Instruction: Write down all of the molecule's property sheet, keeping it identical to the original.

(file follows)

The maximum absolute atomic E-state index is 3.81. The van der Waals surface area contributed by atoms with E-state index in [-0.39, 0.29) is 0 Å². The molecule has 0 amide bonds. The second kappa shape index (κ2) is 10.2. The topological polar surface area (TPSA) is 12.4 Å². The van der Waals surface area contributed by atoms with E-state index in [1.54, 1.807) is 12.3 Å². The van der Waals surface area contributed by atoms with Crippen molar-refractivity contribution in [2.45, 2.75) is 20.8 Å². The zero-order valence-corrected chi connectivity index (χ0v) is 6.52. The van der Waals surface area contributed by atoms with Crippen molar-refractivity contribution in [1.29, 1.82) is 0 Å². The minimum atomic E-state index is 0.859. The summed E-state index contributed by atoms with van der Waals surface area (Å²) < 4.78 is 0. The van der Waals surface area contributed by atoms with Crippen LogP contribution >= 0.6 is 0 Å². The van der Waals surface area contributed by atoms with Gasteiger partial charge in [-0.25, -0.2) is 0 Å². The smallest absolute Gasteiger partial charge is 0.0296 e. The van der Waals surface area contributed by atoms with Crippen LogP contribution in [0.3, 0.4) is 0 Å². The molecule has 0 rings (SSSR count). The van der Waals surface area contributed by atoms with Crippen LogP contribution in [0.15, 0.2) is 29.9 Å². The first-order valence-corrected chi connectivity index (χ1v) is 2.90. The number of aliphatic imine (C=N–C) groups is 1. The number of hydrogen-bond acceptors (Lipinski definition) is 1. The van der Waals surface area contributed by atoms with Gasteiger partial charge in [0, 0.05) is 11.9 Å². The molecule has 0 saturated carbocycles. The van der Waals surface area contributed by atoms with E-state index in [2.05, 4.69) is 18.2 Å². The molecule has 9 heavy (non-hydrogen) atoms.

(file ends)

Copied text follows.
The maximum absolute atomic E-state index is 3.81. The van der Waals surface area contributed by atoms with E-state index in [-0.39, 0.29) is 0 Å². The molecule has 0 amide bonds. The second kappa shape index (κ2) is 10.2. The topological polar surface area (TPSA) is 12.4 Å². The van der Waals surface area contributed by atoms with E-state index in [1.54, 1.807) is 12.3 Å². The van der Waals surface area contributed by atoms with Crippen molar-refractivity contribution in [2.45, 2.75) is 20.8 Å². The zero-order valence-corrected chi connectivity index (χ0v) is 6.52. The van der Waals surface area contributed by atoms with Crippen molar-refractivity contribution in [1.29, 1.82) is 0 Å². The minimum atomic E-state index is 0.859. The summed E-state index contributed by atoms with van der Waals surface area (Å²) < 4.78 is 0. The van der Waals surface area contributed by atoms with Crippen LogP contribution >= 0.6 is 0 Å². The van der Waals surface area contributed by atoms with Gasteiger partial charge in [-0.25, -0.2) is 0 Å². The smallest absolute Gasteiger partial charge is 0.0296 e. The van der Waals surface area contributed by atoms with Crippen LogP contribution in [0.3, 0.4) is 0 Å². The molecule has 0 rings (SSSR count). The van der Waals surface area contributed by atoms with Crippen LogP contribution in [0.15, 0.2) is 29.9 Å². The first-order valence-corrected chi connectivity index (χ1v) is 2.90. The number of aliphatic imine (C=N–C) groups is 1. The number of hydrogen-bond acceptors (Lipinski definition) is 1. The van der Waals surface area contributed by atoms with Gasteiger partial charge in [0, 0.05) is 11.9 Å². The molecule has 0 saturated carbocycles. The van der Waals surface area contributed by atoms with E-state index in [2.05, 4.69) is 18.2 Å². The molecule has 9 heavy (non-hydrogen) atoms.